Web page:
OnStar Insurance will rebrand as GM Insurance by the end of the month, according to a General Motors press release.
The insurance brand, already owned by GM financial, covers GM brands, such as Chevrolet, Buick, GMC and Cadillac. It offers loyalty discounts for GM vehicle owners, covers the replacement of GM Genuine Parts and covers electric home charges for GM EVs, the OnStar website states .
OnStar Insurance offers usage-based insurance in which the rates are predicated on the customer’s driving habits, and is currently available in Arizona, Texas and Illinois. The company plans to expand the market this year, the release said.
“Shifting to the GM Insurance name and branding will drive increased product awareness and understanding among GM customers and allows us to better reach these customers at key milestones in the vehicle ownership life cycle, ultimately providing an auto insurance product that is safer, smarter and more personalized,” Andrew Rose, GM insurance president and financial executive vice president, said in the release. “Transitioning to GM Insurance also establishes stronger alignment with General Motors’ core strategies and
operations, allowing us to realize further enterprise wide synergies.”
Bringing the insurance in-house will allow the company to make more positive changes for customers, the release said.
During a keynote speech opening the International Bodyshop Industry Symposium in Nashville last year, Rose told delegates that it’s necessary for OEMs, technicians, and insurers to collaborate and find solutions to challenges the collision repair industry is facing.
“The vehicles leave our manufacturing lines with some incredible safety features these days. They help us prevent or diminish the significance of an accident when it happens,” Rose said. “But those people want those vehicles back on the road and we want them as safe as they were when they came off the line [after a collision].
“And so from that standpoint, that’s where I see the collaboration and the cooperation that needs to take place between all three parties. We want those vehicles returned back to the state they were when they came off the manufacturing line, and that’s the partnership. Working with the industry, working with partners that have that goal in mind, is going to be a key step for us as we build out our ecosystem.”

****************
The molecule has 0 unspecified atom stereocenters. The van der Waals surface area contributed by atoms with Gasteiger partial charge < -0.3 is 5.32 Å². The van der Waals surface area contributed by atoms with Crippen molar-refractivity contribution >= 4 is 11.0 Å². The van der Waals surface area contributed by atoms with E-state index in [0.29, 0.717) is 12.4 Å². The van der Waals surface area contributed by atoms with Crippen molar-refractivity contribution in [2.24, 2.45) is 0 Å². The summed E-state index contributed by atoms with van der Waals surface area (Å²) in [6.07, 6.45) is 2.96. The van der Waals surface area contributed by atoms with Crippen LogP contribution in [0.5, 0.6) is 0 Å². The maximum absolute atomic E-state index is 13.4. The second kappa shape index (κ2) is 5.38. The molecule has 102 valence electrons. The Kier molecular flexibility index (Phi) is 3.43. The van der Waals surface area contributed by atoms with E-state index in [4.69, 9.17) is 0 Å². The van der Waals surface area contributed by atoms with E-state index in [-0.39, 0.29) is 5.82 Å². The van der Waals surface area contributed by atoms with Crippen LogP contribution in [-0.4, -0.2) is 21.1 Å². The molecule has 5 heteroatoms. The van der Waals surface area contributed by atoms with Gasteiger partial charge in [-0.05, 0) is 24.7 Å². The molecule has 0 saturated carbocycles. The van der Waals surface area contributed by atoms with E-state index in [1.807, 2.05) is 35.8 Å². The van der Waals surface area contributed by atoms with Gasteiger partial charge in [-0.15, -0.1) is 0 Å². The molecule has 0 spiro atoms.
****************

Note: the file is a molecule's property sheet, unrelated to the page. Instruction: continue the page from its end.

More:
During a panel discussion at Repairer Driven Education at the SEMA Show last year, Rose said he wanted to incentivize good driving behaviors with their insurance.
“That money can go back into your pocket — more value back to the safest drivers,” he said. “If you get into a claim when an accident does happen, not only can we assist, but we can use our technology to help triage the accident scene… We can dispatch first responders. We can tell them what part of the car they need to go to first because it has the greatest amount of damage. Thankfully, the vast majority of accidents aren’t that severe, which means the pain they feel is us. You and me, the claims process, we can improve if not, fix that, with this data.”
Rose said that in the future, data from sensors could determine what parts are damaged in a crash. The part could automatically be ordered and a repair scheduled. He also said a consumer could receive a new vehicle within 24 hours of their vehicle being totaled.
In response to an audience member’s question on how OEM insurance providers handle payment for pre- and post-scans, which repairers often receive pushback from carriers on, Rose said that’s the benefit of having insurers at OEMs.
“I can take that comment back and go, ‘Why do we do that, if we actually want you to do this every time? Why do we say recommend?’ I may learn that there’s a very good reason why we say that or they may go, ‘Alright, we’ll change it,'” he said. “That’s the benefit of having an insurer inside of an OEM.”
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